Common sense won the day at Sydney University this week.
‘After long and thoughtful consultation with our religious communities on campus, the University of Sydney Union Board of Directors resolved at the April Board Meeting to amend the C&S Regulations to allow faith based declarations as a condition of membership and Executives of faith based clubs registered under the USU C&S program.’ [emphasis added]
Thanks be to God: clubs such as the Evangelical Union can continue unhindered, holding out the Word of life to uni students.
It’s a great outcome. And we can breathe a sigh of relief: but for how long?
Is this a sign of things to come?
Was the Student Union’s earlier behaviour an exception, or will it become the new normal?
I think having our basic freedoms challenged will be the new normal:
As Atheist philosophers like Frenchman Luc Ferry have pointed out, our western understanding of human rights, and basic freedoms developed out of a Judeo-Christian view of reality.
However, that view of reality is rapidly leaving the western building (certainly among the secular elite of our culture).
Therefore, what we used to call ‘common sense’ in relation to basic freedoms is likely to become less common.
And at the moment, especially on many university campuses, there’s a culture developing that doesn’t value basic, traditional freedoms: the Student Union’s views aren’t as unusual as we might like to think.
And here’s the thing: what’s culturally accepted in the first generation, becomes legal in the next.
But does it even matter?
1) The Romantic View of Persecution:
“It doesn’t matter if we Christians get persecuted: it’s even a good thing.”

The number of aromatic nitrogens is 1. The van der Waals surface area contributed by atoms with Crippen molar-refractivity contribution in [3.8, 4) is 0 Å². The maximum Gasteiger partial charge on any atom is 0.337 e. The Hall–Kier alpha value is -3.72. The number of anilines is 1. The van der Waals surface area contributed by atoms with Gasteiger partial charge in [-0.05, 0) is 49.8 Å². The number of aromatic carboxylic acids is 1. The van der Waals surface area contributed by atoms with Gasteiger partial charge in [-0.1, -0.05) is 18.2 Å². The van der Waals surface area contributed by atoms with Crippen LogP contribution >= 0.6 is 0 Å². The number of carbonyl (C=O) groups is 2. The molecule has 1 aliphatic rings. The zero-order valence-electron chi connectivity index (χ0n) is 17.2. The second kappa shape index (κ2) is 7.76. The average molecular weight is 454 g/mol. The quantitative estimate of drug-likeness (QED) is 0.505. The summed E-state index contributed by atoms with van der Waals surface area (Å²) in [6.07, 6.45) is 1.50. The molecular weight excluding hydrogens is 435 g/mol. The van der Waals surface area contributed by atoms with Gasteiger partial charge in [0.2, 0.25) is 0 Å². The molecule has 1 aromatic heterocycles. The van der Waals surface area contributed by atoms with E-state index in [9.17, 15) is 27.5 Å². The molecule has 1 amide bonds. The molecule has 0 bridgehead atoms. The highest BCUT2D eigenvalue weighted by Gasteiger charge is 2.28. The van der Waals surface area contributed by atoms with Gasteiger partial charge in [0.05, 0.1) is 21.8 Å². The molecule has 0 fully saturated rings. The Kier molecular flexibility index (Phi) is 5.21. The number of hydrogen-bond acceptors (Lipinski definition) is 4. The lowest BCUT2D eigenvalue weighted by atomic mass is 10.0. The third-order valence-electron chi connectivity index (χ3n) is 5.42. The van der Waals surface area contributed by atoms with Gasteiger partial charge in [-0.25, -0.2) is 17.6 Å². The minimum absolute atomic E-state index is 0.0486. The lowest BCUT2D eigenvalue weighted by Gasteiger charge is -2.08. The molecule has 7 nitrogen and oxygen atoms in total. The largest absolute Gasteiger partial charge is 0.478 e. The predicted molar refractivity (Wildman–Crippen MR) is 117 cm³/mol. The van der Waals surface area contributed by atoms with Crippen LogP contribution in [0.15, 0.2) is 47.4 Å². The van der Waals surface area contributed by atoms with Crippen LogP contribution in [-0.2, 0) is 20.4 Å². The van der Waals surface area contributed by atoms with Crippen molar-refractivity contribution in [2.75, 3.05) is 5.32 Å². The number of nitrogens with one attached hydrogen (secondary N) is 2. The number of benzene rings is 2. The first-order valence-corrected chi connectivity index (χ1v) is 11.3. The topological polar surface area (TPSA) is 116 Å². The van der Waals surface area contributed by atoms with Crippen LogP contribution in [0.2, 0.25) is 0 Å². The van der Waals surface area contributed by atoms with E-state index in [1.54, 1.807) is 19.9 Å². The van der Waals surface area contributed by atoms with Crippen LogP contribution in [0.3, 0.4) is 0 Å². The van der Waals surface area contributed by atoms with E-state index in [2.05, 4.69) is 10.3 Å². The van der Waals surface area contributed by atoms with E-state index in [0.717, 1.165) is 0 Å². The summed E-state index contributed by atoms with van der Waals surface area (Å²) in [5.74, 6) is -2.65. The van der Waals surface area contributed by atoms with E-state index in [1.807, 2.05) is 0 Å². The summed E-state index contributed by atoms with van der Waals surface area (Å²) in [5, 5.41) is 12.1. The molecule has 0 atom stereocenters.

Whilst having a club deregistered is not persecution in the global/historical sense, it is a step down that path. And so should we care if our culture heads in that direction?
Some would say no: neither Jesus nor the apostles had religious freedom: so we don’t need it either.
And there’s obvious truth to this claim:
- The gospel was birthed and spread in an environment of persecution;
- Jesus Christ was persecuted: and he told his servants to expect the same (John 15:20);
- The NT says it is a privilege to be persecuted (Acts 5:41; 1 Peter 4:12-19);
- God’s plans are never stopped by persecution: the gospel can and does go out in spite of, and sometimes because of, persecution;
- In fact, God’s plan is for his people to be persecuted (1 Peter 4:12-19).
But I wonder if this view is in danger of so magnifying God’s sovereignty over history (and of persecution), that it ignores our responsibility to love our neighbour: wouldn’t such love include protecting our neighbour from harms such as persecution?
And so this raises the urgent question:
2) What Does Biblical Faithfulness Look Like When Basic Freedoms are Challenged?
Should Christians care about basic freedoms, such as freedom of religion, speech, and association?
Now we Christians might feel ok about our basic freedoms gradually being reduced (at least in theory!): but what about our non-Christian neighbour: how might they fare in an environment where their basic freedoms of conscience, association, and speech, are rolled back?
To be more specific:
- How might Australia’s non-Christian religious minorities fare without robust religious freedom?
- The reality is non-Christians suffer greatly in countries where basic freedoms are weak (e.g. most people oppressed in the communist country of my birth were non-Christian);
- People are less likely to hear the gospel in a society with less freedom;
- If we care about other aspects of our neighbour’s wellbeing (e.g. if they’re in poverty), shouldn’t we care about protecting them from other harms (e.g political coercion)?
Now let’s be clear: protecting basic freedoms is not the gospel: it is not “gospel root”.
But is it not “gospel fruit”? Isn’t protecting our (Christian and non-Christian) neighbour from persecution an important part of loving them?
Where to next?
If protecting basic freedoms is an important way of loving our neighbour, then we need to be ready as the challenges come. Part of that will mean developing a strong apologetic of why these basic freedoms matter, and speaking up in defence of them carefully, and winsomely.